But I’m not writing today only as someone who’s livelihood, and those of the 70 people who have entrusted their careers with us, depends on our ability to sell our wares. I’m also writing as a citizen, increasingly confused by what our government is hoping to achieve with the alcohol moratorium they have in place.

SA and a handful of other countries have decided to ban alcohol sales during lockdown - Greenland was one of the places that enacted something similar. If countries had opposites, I think Greenland might be ours. The place is a gigantic ice block where about 60 000 people live, and I’m just not sure that we have enough in common with them to be copying their best practise when it comes to banning alcohol sales. As an intriguing, but totally unrelated fact, parts of Greenland also ban burials: it’s so covered in permafrost that its practically impossible to bury someone; if you try, the body never decomposes and often gets pushed back up by the frost. Anyway, I digress.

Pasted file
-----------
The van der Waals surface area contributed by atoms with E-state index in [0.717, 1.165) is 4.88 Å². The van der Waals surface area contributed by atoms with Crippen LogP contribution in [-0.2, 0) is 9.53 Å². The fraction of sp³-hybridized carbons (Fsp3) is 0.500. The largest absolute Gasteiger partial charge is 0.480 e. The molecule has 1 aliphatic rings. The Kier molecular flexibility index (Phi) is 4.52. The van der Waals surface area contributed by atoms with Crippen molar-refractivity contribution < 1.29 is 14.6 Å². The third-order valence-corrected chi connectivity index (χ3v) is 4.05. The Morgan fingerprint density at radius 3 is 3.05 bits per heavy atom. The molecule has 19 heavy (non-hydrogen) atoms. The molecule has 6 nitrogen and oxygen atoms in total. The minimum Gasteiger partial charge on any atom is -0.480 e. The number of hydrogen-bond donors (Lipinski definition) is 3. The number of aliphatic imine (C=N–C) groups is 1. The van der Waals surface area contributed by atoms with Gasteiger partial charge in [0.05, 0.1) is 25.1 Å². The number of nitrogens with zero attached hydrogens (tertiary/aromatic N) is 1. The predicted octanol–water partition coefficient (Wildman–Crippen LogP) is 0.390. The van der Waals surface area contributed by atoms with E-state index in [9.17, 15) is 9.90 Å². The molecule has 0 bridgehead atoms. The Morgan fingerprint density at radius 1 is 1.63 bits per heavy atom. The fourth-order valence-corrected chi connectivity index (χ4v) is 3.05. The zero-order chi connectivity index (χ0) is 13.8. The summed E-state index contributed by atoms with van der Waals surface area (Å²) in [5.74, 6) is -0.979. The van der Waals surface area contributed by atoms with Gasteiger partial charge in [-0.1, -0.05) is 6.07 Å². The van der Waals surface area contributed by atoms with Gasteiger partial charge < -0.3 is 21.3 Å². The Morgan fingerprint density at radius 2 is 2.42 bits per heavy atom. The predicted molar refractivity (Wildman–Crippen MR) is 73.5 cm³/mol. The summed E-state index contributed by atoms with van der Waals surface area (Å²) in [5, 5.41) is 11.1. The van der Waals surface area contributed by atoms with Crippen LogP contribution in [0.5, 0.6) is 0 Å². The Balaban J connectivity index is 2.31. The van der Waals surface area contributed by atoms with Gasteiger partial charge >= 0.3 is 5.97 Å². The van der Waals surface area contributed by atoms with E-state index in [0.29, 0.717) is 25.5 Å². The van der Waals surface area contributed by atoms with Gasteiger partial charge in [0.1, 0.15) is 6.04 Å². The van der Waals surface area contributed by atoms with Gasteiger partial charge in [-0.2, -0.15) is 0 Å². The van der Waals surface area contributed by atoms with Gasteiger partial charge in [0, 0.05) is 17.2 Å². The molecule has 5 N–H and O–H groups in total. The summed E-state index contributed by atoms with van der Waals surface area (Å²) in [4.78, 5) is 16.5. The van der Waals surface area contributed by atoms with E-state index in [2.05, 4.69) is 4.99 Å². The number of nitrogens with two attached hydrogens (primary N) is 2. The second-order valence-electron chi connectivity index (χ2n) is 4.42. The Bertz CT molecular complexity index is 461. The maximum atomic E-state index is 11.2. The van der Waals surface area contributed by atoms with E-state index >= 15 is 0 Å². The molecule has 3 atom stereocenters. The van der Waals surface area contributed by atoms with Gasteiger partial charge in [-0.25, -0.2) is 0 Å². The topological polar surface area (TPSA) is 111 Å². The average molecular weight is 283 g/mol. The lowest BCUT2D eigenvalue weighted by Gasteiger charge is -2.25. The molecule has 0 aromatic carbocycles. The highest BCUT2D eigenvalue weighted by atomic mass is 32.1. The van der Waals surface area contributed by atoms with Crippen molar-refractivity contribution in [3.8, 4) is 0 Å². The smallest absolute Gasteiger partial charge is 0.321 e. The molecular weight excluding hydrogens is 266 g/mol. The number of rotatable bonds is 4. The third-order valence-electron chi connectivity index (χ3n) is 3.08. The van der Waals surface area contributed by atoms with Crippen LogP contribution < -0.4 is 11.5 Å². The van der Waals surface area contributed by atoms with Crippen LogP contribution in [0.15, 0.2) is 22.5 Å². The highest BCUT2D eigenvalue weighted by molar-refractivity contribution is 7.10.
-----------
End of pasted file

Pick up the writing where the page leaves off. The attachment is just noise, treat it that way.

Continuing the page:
I think most of us grimly nodded when we were told the country was going into lockdown a few weeks back. Given how scary some of the prognosis looked, it seemed like the only solution – slow this thing down and give the hospitals some time to prepare for the unprecedented numbers of people they were going to be treating, as the virus inevitably infected more and more people. “Flatten the curve!” we shouted from the rooftops.

Despite recent data that seems to suggest that Covid-19 isn’t quite as dangerous as was initially feared, this still seems to have been a sensible response given what we knew at the time. What is less clear, is how insisting that people not drink during this period flattens anything other than your mood.